Fox Dropframe Helmet sideview

Fox Dropframe Helmet Review

Words by Robert Johnston 

Mountain biking helmets have been diversifying rapidly over the last few years, with new types of helmet popping up and becoming popular fast. What once was a category with only two main styles – the “XC lid” open-face style, and “downhill full face” helmets – has now been joined by breathable “enduro” full faces; convertible full faces; and most recently moto-trials inspired open faces that extend over the ears.

Fox racing anticipated, or perhaps inspired, this boost in popularity of the moto-trials style open face, with the introduction of their Dropframe helmet at the beginning of 2019. The Fox Dropframe helmet was released without a hype-driving advertising campaign, seemingly appearing in the wild without anyone really knowing but instantly caught the attention of the public with its’ polarizing looks. It seems as if this “soft-drop” approach worked, with the helmet instantly spreading its presence across the fashion-conscious mountain bike scene, no doubt bolstered by riders like Josh Bryceland regularly repping the Fox Dropframe helmet in videos and events around the globe.


The Dropframe is advertised as “the choice for trail riders seeking more coverage, more confidence, and more fun.” As previously mentioned, it features additional coverage around the ears and around the back of the head, dubbed the M.O.RE. Guard (Mandibular Occipital REinforcement Guard), offering a similar level of protection to their Proframe full face, but without the chin-piece. A dual-density Varizorb™ EPS liner takes care of your head in an impact, promising improved protection over the standard single-density liners. 15 vents (8 big-bore intakes, 7 exhaust) channel the airflow through the helmet to manage heat, aided by the fixed visor that’s designed to direct the air into these vents.

The Fidlock SNAP buckle is carried over from the Proframe, providing easy 1-handed fastening of the helmet, and a moisture-wicking, anti-microbial helmet liner takes care of padding duties. The Fox Dropframe doesn’t feature any sort of ratchet system. Instead, the fit is tuned using the padding of different thickness, much like your typical full-face helmets. There’s no rotational protection technology on the Dropframe, which is surprising to see for a premium helmet in 2019, though the effectiveness of these technologies is still up for debate. The Dropframe retails at $169.95, placing it at the upper end of the open-face helmet pricing scale, alongside competitors such as the Troy Lee Designs A2.

Wearing the Fox Dropframe Helmet


When the Dropframe first turned up on my doorstep, I was really unsure of the looks, but over the testing period, I became a fan, especially when worn with goggles. The black iridium paint finish looks great, with a slight oil-slick style to the highlights, and received a number of compliments when out on the trail. The finish proved to be very tough, too, surviving the test of time well and looking fresh after months of testing and rolling around on the floor of my van a few times.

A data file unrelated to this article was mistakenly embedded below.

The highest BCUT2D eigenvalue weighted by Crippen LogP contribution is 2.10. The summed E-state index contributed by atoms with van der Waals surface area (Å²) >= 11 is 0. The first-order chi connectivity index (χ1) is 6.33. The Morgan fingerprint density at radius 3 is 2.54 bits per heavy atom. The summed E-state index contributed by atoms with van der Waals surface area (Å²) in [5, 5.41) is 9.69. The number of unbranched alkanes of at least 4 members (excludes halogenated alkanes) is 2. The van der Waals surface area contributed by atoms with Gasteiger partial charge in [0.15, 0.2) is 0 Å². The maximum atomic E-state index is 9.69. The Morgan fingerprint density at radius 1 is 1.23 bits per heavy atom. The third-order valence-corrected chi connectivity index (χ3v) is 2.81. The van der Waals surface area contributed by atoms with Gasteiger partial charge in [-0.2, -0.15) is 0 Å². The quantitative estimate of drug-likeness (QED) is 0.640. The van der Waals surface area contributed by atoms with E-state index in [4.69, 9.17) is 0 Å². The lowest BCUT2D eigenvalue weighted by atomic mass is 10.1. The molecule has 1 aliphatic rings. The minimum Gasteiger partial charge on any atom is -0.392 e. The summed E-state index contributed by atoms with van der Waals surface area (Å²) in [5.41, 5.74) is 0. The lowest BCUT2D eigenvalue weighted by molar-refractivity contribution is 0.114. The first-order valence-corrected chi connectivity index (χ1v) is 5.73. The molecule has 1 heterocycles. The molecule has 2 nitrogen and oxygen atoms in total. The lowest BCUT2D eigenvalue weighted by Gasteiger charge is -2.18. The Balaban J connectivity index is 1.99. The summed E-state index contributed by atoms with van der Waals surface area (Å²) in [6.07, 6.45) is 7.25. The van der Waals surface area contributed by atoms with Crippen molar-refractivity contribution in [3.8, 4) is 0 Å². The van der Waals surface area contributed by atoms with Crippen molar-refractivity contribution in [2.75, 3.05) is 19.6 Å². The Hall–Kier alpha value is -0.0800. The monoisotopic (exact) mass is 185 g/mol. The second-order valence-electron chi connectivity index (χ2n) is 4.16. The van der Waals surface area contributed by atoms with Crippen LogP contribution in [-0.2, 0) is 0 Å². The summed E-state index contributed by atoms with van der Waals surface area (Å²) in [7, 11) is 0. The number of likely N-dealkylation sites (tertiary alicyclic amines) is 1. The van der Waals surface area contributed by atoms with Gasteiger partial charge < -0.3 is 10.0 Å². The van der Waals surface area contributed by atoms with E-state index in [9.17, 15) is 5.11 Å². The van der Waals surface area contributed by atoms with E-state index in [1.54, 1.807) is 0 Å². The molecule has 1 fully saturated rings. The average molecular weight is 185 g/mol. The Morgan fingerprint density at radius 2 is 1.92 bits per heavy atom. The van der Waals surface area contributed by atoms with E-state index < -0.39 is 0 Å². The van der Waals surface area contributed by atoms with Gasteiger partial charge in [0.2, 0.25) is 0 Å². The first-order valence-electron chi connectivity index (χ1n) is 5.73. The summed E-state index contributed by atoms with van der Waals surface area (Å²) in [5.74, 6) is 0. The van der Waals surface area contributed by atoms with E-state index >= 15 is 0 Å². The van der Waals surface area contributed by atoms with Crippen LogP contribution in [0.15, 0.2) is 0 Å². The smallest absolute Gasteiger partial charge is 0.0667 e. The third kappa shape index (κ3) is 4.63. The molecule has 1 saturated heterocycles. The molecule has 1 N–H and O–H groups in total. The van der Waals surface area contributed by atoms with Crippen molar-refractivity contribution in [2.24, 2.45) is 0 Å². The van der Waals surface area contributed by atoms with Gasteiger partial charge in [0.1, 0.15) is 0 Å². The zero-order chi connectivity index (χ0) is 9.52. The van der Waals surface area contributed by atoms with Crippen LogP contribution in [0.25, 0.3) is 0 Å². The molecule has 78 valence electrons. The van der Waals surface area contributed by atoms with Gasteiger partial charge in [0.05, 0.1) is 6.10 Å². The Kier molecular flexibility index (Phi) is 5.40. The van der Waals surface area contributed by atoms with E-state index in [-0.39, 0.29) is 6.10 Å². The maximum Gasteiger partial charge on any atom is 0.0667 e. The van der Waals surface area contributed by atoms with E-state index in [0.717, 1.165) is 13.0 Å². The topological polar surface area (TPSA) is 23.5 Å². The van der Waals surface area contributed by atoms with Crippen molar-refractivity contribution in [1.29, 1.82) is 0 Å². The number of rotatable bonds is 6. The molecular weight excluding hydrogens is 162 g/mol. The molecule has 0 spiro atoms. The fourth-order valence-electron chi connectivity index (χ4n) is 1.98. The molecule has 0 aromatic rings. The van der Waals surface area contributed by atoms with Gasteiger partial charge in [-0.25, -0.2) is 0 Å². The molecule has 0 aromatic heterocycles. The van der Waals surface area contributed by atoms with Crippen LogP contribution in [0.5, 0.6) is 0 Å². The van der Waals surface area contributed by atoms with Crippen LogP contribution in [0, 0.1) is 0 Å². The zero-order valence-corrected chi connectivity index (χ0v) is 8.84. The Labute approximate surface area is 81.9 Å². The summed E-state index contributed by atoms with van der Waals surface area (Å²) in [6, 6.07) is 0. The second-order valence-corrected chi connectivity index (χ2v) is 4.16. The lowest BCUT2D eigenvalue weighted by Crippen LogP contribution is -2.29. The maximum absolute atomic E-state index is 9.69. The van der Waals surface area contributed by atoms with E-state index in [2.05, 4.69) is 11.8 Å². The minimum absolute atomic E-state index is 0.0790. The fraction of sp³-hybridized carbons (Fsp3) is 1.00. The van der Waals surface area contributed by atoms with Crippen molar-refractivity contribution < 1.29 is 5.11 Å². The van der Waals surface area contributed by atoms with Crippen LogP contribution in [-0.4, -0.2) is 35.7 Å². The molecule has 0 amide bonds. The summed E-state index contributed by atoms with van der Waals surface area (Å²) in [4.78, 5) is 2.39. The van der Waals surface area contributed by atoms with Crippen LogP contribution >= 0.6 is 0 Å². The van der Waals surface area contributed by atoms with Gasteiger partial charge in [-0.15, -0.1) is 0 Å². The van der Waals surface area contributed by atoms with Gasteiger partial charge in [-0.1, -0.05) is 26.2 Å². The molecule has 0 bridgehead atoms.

Tuning the fit of the Dropframe to your head is a simple affair with the included padding. Once adjusted to your skull, the helmet sits really snug. In fact, it’s the most solid feeling open-face I’ve ever put on my head. Putting the Dropframe on requires spreading the ear-guards (quite a lot in the case of my big ears), which means the sides of the helmet really hug your head, giving you a locked-in full-face feeling. The overall helmet weight is reasonable for its extended protection at 440g (size medium, measured), which, combined with the fit, makes for a helmet that is barely-there. The visor barely intrudes on your vision, and the shape of the helmet integrates with both goggles and glasses nicely. The Fidlock buckle – utilizing a magnet to help things slide in to place – is a favorite of mine, and offers easy fastening with reduced chance of pinching skin compared to a standard buckle.

Fox Dropframe Helmet Profile

The venting does a reasonable job of keeping your head cool, though this is no ultra-airy XC lid. The padding absorbs a good amount of sweat – it was only on the hottest of days that I ran into issues with sweat bypassing the forehead pad and running into my eyes. The anti-microbial properties of the padding had a tough task in remaining smell-free with me as the tester but lasted a good amount the test before the inevitable stank set in. Popping the padding out and sticking in the washing machine fixed this with ease.

Thankfully I’ve not had a chance to verify the protective capabilities of the Dropframe, though I trust that the Varizorb technology employed would do a stellar job of keeping my brain intact.

I do have one gripe with the Dropframe – with the super-breathable Proframe full face in the Fox lineup, why would you choose the Dropframe instead? Money aside, the Proframe offers near enough the same riding sensation as the Dropframe, albeit with an ever so slightly less secure fit, but provides you with that extra jaw protection. Perhaps it could be a styling thing, with the Dropframe having a more casual appearance – but if it were up to me, I’d save up that little extra cash and take the additional protection of the Proframe.

The Wolf’s Last Word

Fox’s Dropframe helmet offers trail and enduro mountain bikers the option to make a style statement, and receive additional head coverage compared to the standard open-face helmets available on the market. Not everyone will love the looks, but the secure fit, effective venting, and overall quality make the Fox Dropframe helmet a viable option for anyone after a new trail lid.

Price: $169.95

We Dig

Helmet Styling
Coverage Area
Secure Fit
Awesome Paint Job
Fidlock Buckle

We Don’t

Lack of Rotational Protection
High Price
Limited Benefit Over Proframe Full Face


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